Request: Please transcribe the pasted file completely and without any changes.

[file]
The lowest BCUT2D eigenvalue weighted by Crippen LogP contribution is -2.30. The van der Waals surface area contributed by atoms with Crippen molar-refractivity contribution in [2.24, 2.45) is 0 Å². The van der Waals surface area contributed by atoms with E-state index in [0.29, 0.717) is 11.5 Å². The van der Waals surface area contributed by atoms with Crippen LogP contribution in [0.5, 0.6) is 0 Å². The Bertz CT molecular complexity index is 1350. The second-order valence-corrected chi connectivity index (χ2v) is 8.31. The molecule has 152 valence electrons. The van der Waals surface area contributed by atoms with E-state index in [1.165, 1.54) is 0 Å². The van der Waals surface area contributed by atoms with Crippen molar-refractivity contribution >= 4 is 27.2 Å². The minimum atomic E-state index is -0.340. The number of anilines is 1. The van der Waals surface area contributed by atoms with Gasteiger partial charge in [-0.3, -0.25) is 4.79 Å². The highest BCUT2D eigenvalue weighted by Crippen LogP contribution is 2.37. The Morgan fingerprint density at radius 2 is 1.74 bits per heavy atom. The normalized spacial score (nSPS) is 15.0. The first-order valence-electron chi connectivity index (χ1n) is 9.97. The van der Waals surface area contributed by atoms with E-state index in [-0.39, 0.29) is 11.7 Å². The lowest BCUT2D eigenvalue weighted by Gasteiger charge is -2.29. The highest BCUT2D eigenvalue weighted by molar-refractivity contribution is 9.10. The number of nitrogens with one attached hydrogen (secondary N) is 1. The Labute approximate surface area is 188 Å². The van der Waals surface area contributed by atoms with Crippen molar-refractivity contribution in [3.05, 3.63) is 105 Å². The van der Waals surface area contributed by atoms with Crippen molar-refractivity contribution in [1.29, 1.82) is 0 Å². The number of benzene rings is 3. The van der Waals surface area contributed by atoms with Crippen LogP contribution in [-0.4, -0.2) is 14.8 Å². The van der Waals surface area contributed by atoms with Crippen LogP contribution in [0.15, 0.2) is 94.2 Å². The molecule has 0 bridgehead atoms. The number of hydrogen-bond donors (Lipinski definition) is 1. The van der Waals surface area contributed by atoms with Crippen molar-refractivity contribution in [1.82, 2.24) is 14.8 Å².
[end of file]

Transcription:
The lowest BCUT2D eigenvalue weighted by Crippen LogP contribution is -2.30. The van der Waals surface area contributed by atoms with Crippen molar-refractivity contribution in [2.24, 2.45) is 0 Å². The van der Waals surface area contributed by atoms with E-state index in [0.29, 0.717) is 11.5 Å². The van der Waals surface area contributed by atoms with Crippen LogP contribution in [0.5, 0.6) is 0 Å². The Bertz CT molecular complexity index is 1350. The second-order valence-corrected chi connectivity index (χ2v) is 8.31. The molecule has 152 valence electrons. The van der Waals surface area contributed by atoms with E-state index in [1.165, 1.54) is 0 Å². The van der Waals surface area contributed by atoms with Crippen molar-refractivity contribution >= 4 is 27.2 Å². The minimum atomic E-state index is -0.340. The number of anilines is 1. The van der Waals surface area contributed by atoms with Gasteiger partial charge in [-0.3, -0.25) is 4.79 Å². The highest BCUT2D eigenvalue weighted by Crippen LogP contribution is 2.37. The Morgan fingerprint density at radius 2 is 1.74 bits per heavy atom. The normalized spacial score (nSPS) is 15.0. The first-order valence-electron chi connectivity index (χ1n) is 9.97. The van der Waals surface area contributed by atoms with E-state index in [-0.39, 0.29) is 11.7 Å². The lowest BCUT2D eigenvalue weighted by Gasteiger charge is -2.29. The highest BCUT2D eigenvalue weighted by molar-refractivity contribution is 9.10. The number of nitrogens with one attached hydrogen (secondary N) is 1. The Labute approximate surface area is 188 Å². The van der Waals surface area contributed by atoms with Crippen molar-refractivity contribution in [3.05, 3.63) is 105 Å². The van der Waals surface area contributed by atoms with Crippen molar-refractivity contribution in [1.29, 1.82) is 0 Å². The number of benzene rings is 3. The van der Waals surface area contributed by atoms with Crippen LogP contribution in [-0.4, -0.2) is 14.8 Å². The van der Waals surface area contributed by atoms with Crippen LogP contribution in [0.15, 0.2) is 94.2 Å². The molecule has 0 bridgehead atoms. The number of hydrogen-bond donors (Lipinski definition) is 1. The van der Waals surface area contributed by atoms with Crippen molar-refractivity contribution in [1.82, 2.24) is 14.8 Å².